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DNA polymerase (DNAP) is a dual-purpose enzyme that plays two opposite roles in two different situations during DNA replication. It plays its a normal role as a polymerase catalyzing the elongation of a new DNA molecule by adding a monomer. However, it can switch to the role of an exonuclease and shorten the same DNA by cleavage of the last incorporated monomer from the nascent DNA. Just as misincorporated nucleotides can escape exonuclease causing a replication error, the correct nucleotide may get sacrificed unnecessarily by erroneous cleavage. The interplay of polymerase and exonuclease activities of a DNAP is explored here by developing a minimal stochastic kinetic model of DNA replication. Exact analytical expressions are derived for a few key statistical distributions; these characterize the temporal patterns in the mechanical stepping and the chemical (cleavage) reaction. The Michaelis-Menten-like analytical expression derived for the average rates of these two processes not only demonstrate the effects of their coupling, but are also utilized to measure the extent of replication error and erroneous cleavage.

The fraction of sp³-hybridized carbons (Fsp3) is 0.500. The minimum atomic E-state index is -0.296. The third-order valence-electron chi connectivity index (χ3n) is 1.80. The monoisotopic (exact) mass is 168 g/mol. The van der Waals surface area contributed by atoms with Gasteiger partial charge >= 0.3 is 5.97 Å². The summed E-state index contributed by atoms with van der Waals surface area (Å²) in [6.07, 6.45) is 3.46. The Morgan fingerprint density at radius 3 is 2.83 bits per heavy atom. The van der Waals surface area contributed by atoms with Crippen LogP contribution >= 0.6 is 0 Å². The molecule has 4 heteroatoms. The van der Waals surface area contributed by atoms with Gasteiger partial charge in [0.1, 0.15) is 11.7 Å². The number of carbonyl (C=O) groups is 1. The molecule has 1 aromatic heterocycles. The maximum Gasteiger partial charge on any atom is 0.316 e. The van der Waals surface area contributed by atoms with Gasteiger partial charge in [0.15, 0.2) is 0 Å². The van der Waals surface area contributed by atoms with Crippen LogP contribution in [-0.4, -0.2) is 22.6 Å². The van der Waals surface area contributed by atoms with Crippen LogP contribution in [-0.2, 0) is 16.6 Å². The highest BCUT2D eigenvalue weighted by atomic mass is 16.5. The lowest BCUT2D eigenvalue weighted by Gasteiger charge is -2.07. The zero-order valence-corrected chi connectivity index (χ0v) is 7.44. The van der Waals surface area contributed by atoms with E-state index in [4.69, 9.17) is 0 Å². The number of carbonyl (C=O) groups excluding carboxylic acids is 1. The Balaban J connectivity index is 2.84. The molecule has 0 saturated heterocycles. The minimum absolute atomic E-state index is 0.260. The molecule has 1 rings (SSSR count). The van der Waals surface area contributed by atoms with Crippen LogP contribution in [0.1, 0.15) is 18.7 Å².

Ajeet K Sharma, Debashish Chowdhury. Error correction during DNA replication. Physical review. E, Statistical, nonlinear, and soft matter physics. 2012 Jul;86(1 Pt 1):011913

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PMID: 23005458

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